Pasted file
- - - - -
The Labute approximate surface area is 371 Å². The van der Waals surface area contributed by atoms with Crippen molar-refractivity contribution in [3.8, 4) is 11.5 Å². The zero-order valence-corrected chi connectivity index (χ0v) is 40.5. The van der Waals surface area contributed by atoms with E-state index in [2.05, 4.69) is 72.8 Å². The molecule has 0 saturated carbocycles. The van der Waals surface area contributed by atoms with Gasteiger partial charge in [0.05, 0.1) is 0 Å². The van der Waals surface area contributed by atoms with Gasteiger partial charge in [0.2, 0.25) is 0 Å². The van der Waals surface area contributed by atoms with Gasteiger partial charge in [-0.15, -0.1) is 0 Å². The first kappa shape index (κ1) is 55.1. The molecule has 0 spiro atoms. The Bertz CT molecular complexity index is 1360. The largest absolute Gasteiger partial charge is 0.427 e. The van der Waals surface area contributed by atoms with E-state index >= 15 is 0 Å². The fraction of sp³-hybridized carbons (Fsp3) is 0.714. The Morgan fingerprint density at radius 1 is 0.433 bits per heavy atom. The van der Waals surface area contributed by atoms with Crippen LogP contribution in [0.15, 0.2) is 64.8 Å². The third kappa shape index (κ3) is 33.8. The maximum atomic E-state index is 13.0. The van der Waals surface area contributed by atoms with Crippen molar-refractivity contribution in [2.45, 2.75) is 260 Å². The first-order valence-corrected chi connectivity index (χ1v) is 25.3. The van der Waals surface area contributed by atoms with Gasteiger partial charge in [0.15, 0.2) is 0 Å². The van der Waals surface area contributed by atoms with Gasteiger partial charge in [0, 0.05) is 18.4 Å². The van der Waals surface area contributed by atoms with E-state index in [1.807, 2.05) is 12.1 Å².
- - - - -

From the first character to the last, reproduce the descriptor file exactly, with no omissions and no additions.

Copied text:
The Labute approximate surface area is 371 Å². The van der Waals surface area contributed by atoms with Crippen molar-refractivity contribution in [3.8, 4) is 11.5 Å². The zero-order valence-corrected chi connectivity index (χ0v) is 40.5. The van der Waals surface area contributed by atoms with E-state index in [2.05, 4.69) is 72.8 Å². The molecule has 0 saturated carbocycles. The van der Waals surface area contributed by atoms with Gasteiger partial charge in [0.05, 0.1) is 0 Å². The van der Waals surface area contributed by atoms with Gasteiger partial charge in [0.2, 0.25) is 0 Å². The van der Waals surface area contributed by atoms with Gasteiger partial charge in [-0.15, -0.1) is 0 Å². The first kappa shape index (κ1) is 55.1. The molecule has 0 spiro atoms. The Bertz CT molecular complexity index is 1360. The largest absolute Gasteiger partial charge is 0.427 e. The van der Waals surface area contributed by atoms with E-state index >= 15 is 0 Å². The fraction of sp³-hybridized carbons (Fsp3) is 0.714. The Morgan fingerprint density at radius 1 is 0.433 bits per heavy atom. The van der Waals surface area contributed by atoms with Crippen LogP contribution in [0.15, 0.2) is 64.8 Å². The third kappa shape index (κ3) is 33.8. The maximum atomic E-state index is 13.0. The van der Waals surface area contributed by atoms with Crippen molar-refractivity contribution in [2.45, 2.75) is 260 Å². The first-order valence-corrected chi connectivity index (χ1v) is 25.3. The van der Waals surface area contributed by atoms with Gasteiger partial charge in [0.15, 0.2) is 0 Å². The van der Waals surface area contributed by atoms with Gasteiger partial charge in [0, 0.05) is 18.4 Å². The van der Waals surface area contributed by atoms with E-state index in [1.807, 2.05) is 12.1 Å².